At first the books were more of a comfort to him than anything else after losing his career to injury and then losing his relationship and the baby his girlfriend had decided, without consulting him, not to carry. But one day he left his notebook in Planet Quest Café and the owner, Amber Graves, read through it in an effort to discover who had left it behind. She was so entranced with the stories that, by the time he remembered where he’d left his beloved leather binder, she had read all of them and was clamoring for more. He finally gave in and sent a short story in to a publisher. The stories were immediately picked up and touted as the best thing in children’s literature since that book about the boy wizard.
His story, about an abused human boy who stumbles his way into the world of fairies and accidentally makes himself the king’s champion, shot to the top of the charts. Then, in his third year writing, Hollywood had come to call. At first he was reluctant to accept the offer, but he decided to go for it and to dedicate the movie as well as the books to his lost child. He wrote under a pseudonym, not wanting anyone to connect the shattered ex-football player with the closeted and reclusive writer AF Hudson.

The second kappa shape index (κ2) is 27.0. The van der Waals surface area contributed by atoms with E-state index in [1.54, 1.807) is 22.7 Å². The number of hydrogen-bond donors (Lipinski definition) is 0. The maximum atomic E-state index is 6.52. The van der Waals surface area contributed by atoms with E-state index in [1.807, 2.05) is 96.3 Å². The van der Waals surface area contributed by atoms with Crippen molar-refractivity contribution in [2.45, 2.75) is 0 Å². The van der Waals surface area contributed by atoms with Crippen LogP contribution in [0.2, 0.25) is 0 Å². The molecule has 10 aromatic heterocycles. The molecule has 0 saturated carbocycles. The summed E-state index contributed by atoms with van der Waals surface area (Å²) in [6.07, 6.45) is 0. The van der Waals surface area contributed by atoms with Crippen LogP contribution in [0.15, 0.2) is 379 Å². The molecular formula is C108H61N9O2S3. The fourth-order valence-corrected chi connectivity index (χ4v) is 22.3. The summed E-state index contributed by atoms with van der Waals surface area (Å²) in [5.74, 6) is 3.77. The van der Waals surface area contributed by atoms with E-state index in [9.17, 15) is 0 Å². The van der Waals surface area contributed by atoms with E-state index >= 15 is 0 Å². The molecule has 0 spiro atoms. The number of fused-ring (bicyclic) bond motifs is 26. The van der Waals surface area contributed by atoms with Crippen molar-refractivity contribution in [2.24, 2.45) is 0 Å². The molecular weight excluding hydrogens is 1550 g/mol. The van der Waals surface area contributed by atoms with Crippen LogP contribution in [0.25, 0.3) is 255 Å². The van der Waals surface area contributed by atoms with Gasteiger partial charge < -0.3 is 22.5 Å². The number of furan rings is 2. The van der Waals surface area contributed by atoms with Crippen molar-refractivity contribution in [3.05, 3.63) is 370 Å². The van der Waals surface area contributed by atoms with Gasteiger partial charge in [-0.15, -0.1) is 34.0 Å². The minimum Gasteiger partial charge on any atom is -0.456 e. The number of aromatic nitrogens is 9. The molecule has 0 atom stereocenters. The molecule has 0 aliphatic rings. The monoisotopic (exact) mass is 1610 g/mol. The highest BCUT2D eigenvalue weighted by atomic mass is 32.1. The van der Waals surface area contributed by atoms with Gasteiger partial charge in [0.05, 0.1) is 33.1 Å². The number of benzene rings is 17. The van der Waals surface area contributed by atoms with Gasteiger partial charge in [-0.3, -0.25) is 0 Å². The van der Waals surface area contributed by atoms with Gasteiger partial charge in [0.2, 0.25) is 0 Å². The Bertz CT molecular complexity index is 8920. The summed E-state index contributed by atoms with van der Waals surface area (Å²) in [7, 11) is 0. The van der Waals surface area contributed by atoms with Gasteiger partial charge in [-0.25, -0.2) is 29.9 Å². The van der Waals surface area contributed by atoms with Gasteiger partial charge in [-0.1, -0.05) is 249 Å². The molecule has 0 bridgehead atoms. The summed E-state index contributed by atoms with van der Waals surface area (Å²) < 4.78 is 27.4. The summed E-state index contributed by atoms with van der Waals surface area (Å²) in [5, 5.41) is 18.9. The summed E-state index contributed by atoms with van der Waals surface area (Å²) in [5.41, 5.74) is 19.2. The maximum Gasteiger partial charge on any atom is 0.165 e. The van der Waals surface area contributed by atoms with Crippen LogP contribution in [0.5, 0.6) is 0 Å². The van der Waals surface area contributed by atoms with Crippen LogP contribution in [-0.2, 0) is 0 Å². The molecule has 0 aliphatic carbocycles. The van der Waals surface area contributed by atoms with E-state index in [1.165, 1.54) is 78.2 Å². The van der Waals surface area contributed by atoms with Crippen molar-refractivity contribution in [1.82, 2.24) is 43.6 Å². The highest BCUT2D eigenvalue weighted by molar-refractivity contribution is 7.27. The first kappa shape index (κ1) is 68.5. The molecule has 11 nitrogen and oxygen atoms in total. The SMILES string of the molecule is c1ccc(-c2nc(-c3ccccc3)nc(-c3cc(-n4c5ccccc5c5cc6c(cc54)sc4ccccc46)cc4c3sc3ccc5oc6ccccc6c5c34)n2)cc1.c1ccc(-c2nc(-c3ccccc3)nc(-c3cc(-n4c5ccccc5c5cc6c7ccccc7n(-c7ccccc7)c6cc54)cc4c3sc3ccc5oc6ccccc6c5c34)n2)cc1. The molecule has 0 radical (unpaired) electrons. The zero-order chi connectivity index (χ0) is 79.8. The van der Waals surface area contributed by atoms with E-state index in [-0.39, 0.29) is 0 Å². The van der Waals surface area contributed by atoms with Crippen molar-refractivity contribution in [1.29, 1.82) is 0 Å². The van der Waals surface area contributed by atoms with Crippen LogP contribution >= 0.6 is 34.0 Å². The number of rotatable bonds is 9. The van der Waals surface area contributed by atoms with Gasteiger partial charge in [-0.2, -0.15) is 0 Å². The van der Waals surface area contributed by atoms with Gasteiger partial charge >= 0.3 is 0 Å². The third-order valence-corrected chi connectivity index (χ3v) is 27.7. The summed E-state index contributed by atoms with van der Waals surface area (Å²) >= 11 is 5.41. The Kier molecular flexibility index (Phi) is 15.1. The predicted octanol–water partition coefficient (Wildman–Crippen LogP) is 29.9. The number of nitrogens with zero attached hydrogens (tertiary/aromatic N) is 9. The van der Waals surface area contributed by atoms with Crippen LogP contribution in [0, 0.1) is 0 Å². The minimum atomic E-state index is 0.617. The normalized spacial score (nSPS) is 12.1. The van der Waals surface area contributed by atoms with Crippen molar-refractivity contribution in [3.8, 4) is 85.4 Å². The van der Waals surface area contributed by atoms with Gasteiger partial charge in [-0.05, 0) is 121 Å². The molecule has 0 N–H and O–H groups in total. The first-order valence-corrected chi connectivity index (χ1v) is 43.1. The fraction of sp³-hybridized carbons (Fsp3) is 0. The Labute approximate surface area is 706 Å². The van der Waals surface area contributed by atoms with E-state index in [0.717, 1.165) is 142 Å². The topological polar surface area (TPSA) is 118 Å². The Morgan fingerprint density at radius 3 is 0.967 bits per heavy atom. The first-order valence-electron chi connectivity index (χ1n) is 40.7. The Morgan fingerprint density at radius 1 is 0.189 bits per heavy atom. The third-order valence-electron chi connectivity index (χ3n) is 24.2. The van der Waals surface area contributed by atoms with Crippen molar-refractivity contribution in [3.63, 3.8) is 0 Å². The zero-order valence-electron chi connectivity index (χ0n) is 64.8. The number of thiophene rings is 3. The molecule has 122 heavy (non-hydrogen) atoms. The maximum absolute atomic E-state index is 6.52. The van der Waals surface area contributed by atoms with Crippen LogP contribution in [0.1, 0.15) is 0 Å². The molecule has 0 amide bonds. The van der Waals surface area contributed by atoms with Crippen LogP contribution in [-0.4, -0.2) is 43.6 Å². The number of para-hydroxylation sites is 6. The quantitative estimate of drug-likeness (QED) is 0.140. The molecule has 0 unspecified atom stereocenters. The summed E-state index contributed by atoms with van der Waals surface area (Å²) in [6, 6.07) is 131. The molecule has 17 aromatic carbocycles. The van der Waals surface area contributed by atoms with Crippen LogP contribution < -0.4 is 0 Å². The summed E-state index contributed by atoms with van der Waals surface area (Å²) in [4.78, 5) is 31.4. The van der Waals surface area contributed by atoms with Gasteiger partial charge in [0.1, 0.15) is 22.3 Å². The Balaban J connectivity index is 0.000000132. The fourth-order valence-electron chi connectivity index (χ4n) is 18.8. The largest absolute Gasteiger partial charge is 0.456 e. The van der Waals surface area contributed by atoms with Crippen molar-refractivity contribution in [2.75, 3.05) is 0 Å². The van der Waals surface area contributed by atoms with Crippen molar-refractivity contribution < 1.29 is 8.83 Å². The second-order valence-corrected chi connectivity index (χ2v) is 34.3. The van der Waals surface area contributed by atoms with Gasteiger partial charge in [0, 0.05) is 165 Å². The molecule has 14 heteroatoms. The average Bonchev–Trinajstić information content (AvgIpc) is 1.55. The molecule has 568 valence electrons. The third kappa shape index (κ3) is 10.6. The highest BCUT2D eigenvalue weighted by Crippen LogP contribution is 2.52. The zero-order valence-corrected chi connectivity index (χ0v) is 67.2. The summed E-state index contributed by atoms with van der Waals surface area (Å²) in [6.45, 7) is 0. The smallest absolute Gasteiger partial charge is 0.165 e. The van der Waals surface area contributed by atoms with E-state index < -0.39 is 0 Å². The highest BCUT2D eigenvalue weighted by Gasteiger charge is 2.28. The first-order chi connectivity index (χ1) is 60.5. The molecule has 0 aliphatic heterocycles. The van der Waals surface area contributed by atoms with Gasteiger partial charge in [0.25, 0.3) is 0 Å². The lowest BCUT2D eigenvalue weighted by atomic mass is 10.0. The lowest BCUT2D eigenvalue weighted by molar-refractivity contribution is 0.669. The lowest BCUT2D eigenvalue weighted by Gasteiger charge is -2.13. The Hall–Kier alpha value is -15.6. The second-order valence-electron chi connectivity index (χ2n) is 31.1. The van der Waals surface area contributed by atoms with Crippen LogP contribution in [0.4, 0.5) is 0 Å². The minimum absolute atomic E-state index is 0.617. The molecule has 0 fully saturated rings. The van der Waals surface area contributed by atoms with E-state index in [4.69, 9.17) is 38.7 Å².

And now his agent had cut a deal for a sequel to the series. It would be a massive undertaking, but he would do it, and again ease his soul-deep pain by dedicating the book to his lost child.
The problem was, his characters no longer spoke to him. It was the worst case of writer’s block he’d ever experienced, and he was almost sure it spelled the end of his career.
“I’ll get back with you in a few days, Rich,” he finally said, cutting off his agent.
“Good.” Rich sighed, as if knowing Angel wasn’t invested in the conversation at all. “I’ll wait till I hear from you.”
“All right.” Angel started to disconnect the call, but Rich’s voice stopped him.
“There’s some reporter sniffing around about a ‘where are they now’ piece, Angel. I told him to fuck off, but I have a feeling he’s not going to give up so easily.”
Great, Angel thought, cursing mentally as he thought of being hounded once more by a media who felt they had a right to put his pain on display. Apparently the pseudonym hadn’t been enough to keep him under the radar. “Thanks for the heads up,” he nearly growled at the phone. “But I think I’m safe here.”
“It’s damn hard to find you in that twisted, crazy zone where you currently reside.” His agent laughed. “I’d keep my eye out just in case. The reporter’s name is Jonathon Greely.”
“Thanks, Rich. And goodbye.”
Angel disconnected the call and moved deeper into the woods. He braved the trails regularly in a bid to exercise his injured knee and clear his head.